Super Resolution is a new feature in Lightroom, Lightroom Classic and Adobe Camera Raw. It uses Adobe Sensei, the company’s in-house AI technology, to up-size images to twice their previous width and height.
There have been lots of upsizing tools in the past, of course, and it’s hard to take them too seriously. They can be good at maintaining the appearance of sharp edges in blow-ups, but they can hardly create new detail that’s simply not present in the original.
Or can they? Topaz Labs AI Gigapixel seems to do a remarkable job of guessing what textures like grass and animal fur should look like when blown up, so perhaps AI tools can fill in the gaps after all. They can’t extract details that simply aren’t there, but they can use AI to guess what those details might have been.
How to use Super Resolution in Lightroom and Adobe Camera Raw
- Use the Enhance option
Right-click an image thumbnail and choose Enhance… to display the Enhance Preview window
- Enhance options
The Enhance Preview dialog has two options: RAW Details and Super Resolution. If you check the Super Resolution box, RAW Details is checked by default
- Preview the effect
Drag the preview image around to see the effect on different parts of the image. The magnification is pretty high, so the ‘before’ image looks pretty pixellated and the ‘after’ version looks none too special either
- Click the Enhance button
Now just click the Enhance button and wait for the processing to finish. There’s nothing else to adjust or inspect and no parameters to alter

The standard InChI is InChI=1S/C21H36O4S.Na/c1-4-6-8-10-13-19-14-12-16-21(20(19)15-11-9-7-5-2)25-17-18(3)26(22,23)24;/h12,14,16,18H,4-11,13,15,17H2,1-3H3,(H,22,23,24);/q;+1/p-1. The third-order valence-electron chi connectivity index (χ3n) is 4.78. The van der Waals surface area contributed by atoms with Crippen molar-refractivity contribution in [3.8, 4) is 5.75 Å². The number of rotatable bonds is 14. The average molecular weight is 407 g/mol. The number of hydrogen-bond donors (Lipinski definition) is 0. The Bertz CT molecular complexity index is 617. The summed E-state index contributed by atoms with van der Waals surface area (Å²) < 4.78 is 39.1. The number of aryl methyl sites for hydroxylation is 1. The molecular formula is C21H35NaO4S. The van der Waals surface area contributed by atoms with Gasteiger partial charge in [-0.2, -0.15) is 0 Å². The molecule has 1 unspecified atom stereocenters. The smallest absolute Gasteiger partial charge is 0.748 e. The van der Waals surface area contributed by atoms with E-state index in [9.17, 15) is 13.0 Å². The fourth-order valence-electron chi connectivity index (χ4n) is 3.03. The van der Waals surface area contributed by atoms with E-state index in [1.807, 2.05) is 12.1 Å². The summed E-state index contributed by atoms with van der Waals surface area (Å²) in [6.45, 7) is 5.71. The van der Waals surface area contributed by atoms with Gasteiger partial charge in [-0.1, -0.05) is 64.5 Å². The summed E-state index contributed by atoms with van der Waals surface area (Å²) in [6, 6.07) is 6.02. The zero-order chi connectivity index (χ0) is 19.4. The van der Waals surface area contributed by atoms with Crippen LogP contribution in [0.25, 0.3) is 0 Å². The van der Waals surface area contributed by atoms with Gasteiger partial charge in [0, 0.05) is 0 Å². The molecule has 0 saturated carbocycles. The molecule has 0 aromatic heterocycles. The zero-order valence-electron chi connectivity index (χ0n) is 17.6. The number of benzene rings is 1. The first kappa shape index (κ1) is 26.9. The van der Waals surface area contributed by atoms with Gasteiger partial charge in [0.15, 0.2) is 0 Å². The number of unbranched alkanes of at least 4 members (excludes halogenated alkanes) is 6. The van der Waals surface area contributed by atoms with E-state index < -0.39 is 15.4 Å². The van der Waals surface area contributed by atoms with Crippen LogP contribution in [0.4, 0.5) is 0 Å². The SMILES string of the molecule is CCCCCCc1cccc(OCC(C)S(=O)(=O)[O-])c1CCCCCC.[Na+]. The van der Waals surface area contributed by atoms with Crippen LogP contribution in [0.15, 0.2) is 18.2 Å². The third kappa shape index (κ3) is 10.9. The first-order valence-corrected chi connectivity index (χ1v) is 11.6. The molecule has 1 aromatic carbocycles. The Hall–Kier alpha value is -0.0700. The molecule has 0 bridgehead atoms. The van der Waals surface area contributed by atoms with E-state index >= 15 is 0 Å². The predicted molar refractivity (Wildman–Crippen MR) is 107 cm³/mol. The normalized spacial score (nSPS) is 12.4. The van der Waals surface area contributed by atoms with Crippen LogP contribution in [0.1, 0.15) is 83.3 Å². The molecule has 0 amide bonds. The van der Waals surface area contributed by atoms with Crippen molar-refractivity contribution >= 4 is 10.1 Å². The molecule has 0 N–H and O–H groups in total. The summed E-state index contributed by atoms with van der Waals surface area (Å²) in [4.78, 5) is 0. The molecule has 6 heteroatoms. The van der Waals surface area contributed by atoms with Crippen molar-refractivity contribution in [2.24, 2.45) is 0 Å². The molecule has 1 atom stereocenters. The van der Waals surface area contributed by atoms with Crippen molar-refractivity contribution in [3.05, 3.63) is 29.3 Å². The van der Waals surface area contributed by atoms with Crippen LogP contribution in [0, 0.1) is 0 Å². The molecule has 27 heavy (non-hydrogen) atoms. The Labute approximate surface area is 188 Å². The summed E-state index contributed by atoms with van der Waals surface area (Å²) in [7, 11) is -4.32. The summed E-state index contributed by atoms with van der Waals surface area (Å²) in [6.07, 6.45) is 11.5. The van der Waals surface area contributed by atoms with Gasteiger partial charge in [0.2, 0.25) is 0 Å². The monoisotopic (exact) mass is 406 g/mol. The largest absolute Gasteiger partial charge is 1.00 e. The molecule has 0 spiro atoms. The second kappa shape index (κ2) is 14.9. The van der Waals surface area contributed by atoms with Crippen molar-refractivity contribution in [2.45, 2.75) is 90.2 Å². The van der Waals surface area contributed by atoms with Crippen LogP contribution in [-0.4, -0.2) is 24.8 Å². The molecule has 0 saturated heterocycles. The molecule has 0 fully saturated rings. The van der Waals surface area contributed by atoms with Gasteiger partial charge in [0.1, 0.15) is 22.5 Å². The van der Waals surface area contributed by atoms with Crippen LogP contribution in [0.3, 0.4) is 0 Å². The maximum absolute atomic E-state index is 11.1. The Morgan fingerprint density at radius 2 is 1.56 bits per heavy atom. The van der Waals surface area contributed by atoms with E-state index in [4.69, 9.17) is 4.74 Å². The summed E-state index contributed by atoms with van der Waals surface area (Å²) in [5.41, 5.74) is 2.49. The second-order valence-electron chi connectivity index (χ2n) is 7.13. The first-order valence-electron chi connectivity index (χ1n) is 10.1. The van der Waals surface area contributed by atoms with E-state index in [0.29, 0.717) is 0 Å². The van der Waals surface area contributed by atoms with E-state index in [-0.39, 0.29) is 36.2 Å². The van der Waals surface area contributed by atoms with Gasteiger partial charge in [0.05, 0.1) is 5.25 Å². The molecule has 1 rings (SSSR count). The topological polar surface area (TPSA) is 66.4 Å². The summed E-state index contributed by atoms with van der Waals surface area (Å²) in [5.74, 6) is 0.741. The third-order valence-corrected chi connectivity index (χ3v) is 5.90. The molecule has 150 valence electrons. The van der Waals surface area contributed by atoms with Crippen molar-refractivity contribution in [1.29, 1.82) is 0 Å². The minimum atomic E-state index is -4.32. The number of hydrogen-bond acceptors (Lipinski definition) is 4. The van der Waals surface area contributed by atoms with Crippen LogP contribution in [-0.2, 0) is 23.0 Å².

Is Super Resolution any good?
Well, actually, it is. The results are good enough to perhaps challenge your perceptions about what upsizing software can do.
There are some limitations and drawbacks, though.
- This is a process for RAW files only. It doesn’t work on JPEGs because it depends on the RAW Details process, which can only be applied to Bayer or X-Trans RAW files.
- Super Resolution can really exaggerate any chromatic aberration. I found I got much better results by correcting chromatic aberration first.
- It may also exaggerate noise, an Adobe RAW processing weak point already, so you may need to juggle some noise reduction and sharpening afterwards
- The key drawback, however, is file size. The Super Resolution process outputs a DNG file up to 10x larger than the original RAW file. I applied it to a 19.6MB RAF file from my Fujifilm X30 and it produced a 182.9MB Enhanced DNG
The detail in the Enhanced DNG is truly impressive, and I’m going to have to eat my past words about upsizing software and what’s possible. It turned my 12MP X30 effectively into a 48-megapixel camera.
True, it didn’t really offer 48MP camera quality, but I’d say it was half way there. Maybe there is something in this AI business after all.
HOWEVER, the Enhanced DNGs created by this process have such huge file sizes as to make them impractical for anything but occasional or emergency use. If you need 48MP images as a matter of course, then you’re probably going to be better off getting a 50MP camera. The quality will be a lot better and the files will be a lot smaller.
So while Adobe’s Super Resolution tool is pretty remarkable, I really can’t see myself using it – EXCEPT, maybe, to create a Super Resolution DNG, edit it, export it as a JPEG and then delete it.
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